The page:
I'm peeved. I was one of the some 67000 people who watched (some) of the President's online town hall responding to citizen questions last Thursday. I'd even submitted some questions, not that I thought they'd come up. It is obvious that this question process privileges the first 10 questions asked, so long as those are broadly about genuine popular concerns.
And I thought the President did very well what he does best: show he's informed, thoughtful, articulate and smart. You know, the opposite of the last resident of 1600 Pennsylvania Ave.
So why am I peeved? Because media coverage of the event has been mostly about Obama's slick put down of the pot people. Here's a specimen from Salon:
Very cute reporting. Some such scores are a little too easy, so I'm peeved at both reporter and President.
I'm also peeved at the supporters of marijuana legalization for voting questions up in nearly every category in a forum supposed to be about our crashing economy. I can hardly fault them for being organized, but can I ask them to have a little sense of proportion? Apparently not. This is exactly how I've seen them act in community organizations as well, as the most singled-minded among single-issue campaigners.
And they've won -- I feel forced to ask myself, do I want to see marijuana legalized? This is a question I've hardly thought about in the last 30 years. Like any normal person of my generation I smoked for a few years -- like most, I also eventually stopped and got on with life. Nothing very terrible, nor anything very wonderful, came of my exposure to pot.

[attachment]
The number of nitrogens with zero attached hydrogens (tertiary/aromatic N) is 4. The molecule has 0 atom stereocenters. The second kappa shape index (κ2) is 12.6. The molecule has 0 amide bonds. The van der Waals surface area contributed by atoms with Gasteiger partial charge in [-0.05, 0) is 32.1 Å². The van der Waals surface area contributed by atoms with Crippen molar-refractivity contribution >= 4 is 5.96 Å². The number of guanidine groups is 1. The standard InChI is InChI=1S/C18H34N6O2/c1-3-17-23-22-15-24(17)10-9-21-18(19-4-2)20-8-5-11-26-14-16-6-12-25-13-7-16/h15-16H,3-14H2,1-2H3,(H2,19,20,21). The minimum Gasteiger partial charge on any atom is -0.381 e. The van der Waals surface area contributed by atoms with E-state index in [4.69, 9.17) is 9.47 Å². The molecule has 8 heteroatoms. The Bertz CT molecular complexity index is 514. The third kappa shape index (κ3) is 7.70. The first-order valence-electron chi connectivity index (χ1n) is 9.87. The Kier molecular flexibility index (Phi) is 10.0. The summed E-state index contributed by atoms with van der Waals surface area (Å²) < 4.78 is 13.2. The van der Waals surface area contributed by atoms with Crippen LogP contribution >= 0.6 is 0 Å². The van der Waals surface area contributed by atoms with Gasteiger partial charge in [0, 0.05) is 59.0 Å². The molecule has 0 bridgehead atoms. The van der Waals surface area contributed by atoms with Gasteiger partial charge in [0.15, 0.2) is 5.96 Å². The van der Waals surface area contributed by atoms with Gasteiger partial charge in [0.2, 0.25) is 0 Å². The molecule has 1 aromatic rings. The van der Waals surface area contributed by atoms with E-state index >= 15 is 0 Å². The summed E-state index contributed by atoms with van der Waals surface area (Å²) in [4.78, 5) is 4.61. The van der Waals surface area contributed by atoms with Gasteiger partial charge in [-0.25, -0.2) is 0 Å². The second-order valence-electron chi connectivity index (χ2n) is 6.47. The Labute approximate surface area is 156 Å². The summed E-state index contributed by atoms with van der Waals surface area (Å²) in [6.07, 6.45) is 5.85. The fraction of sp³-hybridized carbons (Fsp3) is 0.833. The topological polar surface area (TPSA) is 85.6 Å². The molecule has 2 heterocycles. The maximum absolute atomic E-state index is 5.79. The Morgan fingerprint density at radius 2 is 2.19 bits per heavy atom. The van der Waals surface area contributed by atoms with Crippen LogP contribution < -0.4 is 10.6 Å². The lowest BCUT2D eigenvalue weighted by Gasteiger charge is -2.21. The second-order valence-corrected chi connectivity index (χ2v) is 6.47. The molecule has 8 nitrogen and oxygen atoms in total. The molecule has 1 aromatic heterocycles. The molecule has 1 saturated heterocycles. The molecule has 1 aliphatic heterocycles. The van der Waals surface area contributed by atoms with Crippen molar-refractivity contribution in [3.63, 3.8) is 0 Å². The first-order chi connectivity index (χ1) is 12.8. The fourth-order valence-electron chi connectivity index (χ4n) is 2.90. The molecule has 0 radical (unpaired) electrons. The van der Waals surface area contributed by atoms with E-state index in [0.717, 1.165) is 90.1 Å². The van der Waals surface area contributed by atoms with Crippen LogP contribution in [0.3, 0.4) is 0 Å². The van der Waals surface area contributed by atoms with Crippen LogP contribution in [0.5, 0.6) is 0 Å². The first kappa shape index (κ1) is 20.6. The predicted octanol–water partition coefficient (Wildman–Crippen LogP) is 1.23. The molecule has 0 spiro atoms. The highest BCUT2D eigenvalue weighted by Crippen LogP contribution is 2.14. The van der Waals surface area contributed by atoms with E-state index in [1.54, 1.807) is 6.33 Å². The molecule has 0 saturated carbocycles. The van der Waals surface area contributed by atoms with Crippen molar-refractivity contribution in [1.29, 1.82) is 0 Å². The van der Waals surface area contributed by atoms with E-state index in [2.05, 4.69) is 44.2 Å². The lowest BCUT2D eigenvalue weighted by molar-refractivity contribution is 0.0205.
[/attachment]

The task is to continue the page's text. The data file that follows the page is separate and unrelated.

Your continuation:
Recently a politician I respect, and count as a friend, proposed that California legalize and tax marijuana to help the state's ailing budget. Assemblyman Tom Ammiano is no dummy and he's a truthteller: grass is after all the state's largest cash agricultural crop. Why should the drug dealers get all the profits?
And there is real harm that comes of keeping marijuana illegal -- see for example this horror story. Even some drug court judges have decided that prohibition is corrosive of law enforcement.
So when I think about it, I find myself saying "yes, let's make pot legal -- nothing too terrible will happen. Heck, alcohol and tobacco cause more trouble."
I suspect that readers of this blog are probably much like me -- not folks who think often about legalization. So what DO you think, if you think about it?
Update: Mark Kleiman makes the case that marijuana is NOT California's biggest crop and I'm willing to believe him. I'm not sure that changes the discussion.